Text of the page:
After this I looked and there before me was a great multitude that no one could count, from every nation, tribe, people and language, standing before the throne and in front of the Lamb. They were wearing white robes and were holding palm branches in their hands. And they cried out in a loud voice: “Salvation belongs to our God, who sits on the throne, and to the Lamb!”
The apostle John, isolated on the Greek island of Patmos, had been given a vision of the future—a revelation—of what was to come. Before his mind a picture of phenomenal magnitude was unfolding; a gathering in heaven in which the multitudes of humanity (from every people group) stood together as one unified body worshiping Jesus Christ, their Lord and their Savior:
And they sang a new song, saying: “You are worthy to take the scroll, and to open its seals; for You were slain, and have redeemed us to God by Your blood out of every tribe and tongue and people and nation” (Revelation 5:9; NKJV).
Through one blood (the sacrifice of Christ), God is calling people from every tribe and language and people and nation to create a new family by grace to the praise of His glory. In heaven, the celestial city will be a cosmopolitan society void of the sin of the first Adam. There will be no night, for the Lord himself will be their light. Every tear will be wiped away, and the grace of God and the Lord Jesus Christ will reign.
This is our future. This is the destiny of the Church—and the Church today can be an earthly preview of this heavenly reality.
Do we dare to dream that the Church can move beyond divisions of Darwinian “race” relations to the unity of grace relations? Loving relationships united by the Cross and governed by the Bible lead to reconciliation. Such relationships among Christians across cultural and ethnic backgrounds are like a neon sign publicizing that grace has transformed and identified us as followers of Christ (John 13:34–35).
A multicultural congregation is a group of Christians in which “no one people group accounts for 80 percent or more of the membership.”1 Far from being a preview of the heavenly reality, however, less than 6 percent of the churches in the United States can be classified as multicultural. These statistics can bind one in the dark prison of discouragement, despair, or denial. We seem bound by a tainted history of dysfunctional relationships. Does the church dare dream of the dawning of a new day? Must the present statistics be the concluding chapter of Church history? I don’t believe so. God desires through grace to paint a far more colorful picture than the present statistics suggest!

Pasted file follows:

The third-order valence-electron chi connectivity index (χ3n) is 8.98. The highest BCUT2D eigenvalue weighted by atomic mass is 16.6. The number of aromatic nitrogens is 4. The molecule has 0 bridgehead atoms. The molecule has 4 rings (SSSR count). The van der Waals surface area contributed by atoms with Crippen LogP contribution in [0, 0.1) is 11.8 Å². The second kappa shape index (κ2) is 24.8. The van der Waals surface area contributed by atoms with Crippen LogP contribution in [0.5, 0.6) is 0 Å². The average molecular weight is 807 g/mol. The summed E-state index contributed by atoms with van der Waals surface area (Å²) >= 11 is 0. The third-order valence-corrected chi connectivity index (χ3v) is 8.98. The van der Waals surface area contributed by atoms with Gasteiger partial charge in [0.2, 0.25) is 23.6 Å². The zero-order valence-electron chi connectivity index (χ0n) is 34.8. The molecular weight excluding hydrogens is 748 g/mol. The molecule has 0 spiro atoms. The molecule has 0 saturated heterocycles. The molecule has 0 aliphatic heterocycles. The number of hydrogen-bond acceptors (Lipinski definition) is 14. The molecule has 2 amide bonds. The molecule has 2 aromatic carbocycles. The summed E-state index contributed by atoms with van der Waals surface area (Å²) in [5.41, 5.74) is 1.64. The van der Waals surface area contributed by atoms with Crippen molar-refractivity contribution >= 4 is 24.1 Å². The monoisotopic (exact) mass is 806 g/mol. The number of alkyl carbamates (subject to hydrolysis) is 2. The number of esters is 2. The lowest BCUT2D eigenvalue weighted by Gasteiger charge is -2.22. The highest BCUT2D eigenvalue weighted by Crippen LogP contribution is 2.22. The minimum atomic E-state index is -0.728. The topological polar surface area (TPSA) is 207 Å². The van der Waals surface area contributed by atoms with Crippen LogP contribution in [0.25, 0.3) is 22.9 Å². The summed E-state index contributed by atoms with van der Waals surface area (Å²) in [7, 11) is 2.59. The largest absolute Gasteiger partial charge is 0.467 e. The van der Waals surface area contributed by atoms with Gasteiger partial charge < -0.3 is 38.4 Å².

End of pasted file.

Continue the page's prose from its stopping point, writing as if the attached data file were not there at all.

History is still being written by the hand of God through His people. The defining image of the Church of the 21st century is yet to be determined. Grace can loose the chains of dysfunctional relations and weave a beautiful tapestry of multicultural churches. Grace can make the 21st century the generation of reconciliation.
It is critical that the Church pursue grace relations rather than “race” relations. Grace (God’s Reconciliation at Christ’s Expense) offers a healthy foundation for dealing with the sins of the past and the alienation of the present as well. Grace relations are built upon forgiveness and the intentional pursuit of peace, trust, unity, and loving relationships because of Christ. The Church must move beyond society’s blame and shame game. The anger, distrust, and polarization of such a philosophy are very apparent today—but it need not remain so.
Just as John saw a heavenly vision of the Church, I’m calling for the pursuit of a new biblical dream: an earthly Church community of a diverse and once-divided people now growing in trusting and loving relationships (Romans 15:1–7). It is a dream that God’s grace can make a reality. We must be courageous enough to dream that the wisdom and love of God can be manifested and recognized through the Church (Ephesians 3; John 13:34–35). This is the dream of grace relations.
The grace relations D.R.E.A.M. consists of:
- Dreams inspired by Scripture
- Reality check-ups
- Expectations of challenges
- Applications within local context
- Measurable subsequent steps.
It is a dream of a journey that begins on earth and ends in heaven. In this chapter we will try to capture that dream of the future while making a realistic assessment of our current situations and counting the costs of expected obstacles and challenges. Then, in the final chapter, we will again seek to be “doers of the word” as God calls us to specific applications and measurable steps.
Dreams Inspired by Scripture
The Statue of Liberty in New York harbor stands as a powerful symbol of the United States of America’s desire for oneness with diversity. Even more powerful are the words inscribed on it:
Give me your tired, your poor,
Your huddled masses yearning to breathe free,
The wretched refuse of your teeming shore.
Send these, the homeless, tempest-tossed to me,
I lift my lamp beside the golden door!2
These are powerful words, but the symbol and words of grace are more powerful than those of the Statue of Liberty. The cross of Christ is grace’s symbol and the words inscribed on the page of Scripture state, “For God so loved the world, that He gave His only begotten Son, that whoever believes in Him shall not perish, but have everlasting life” (John 3:16).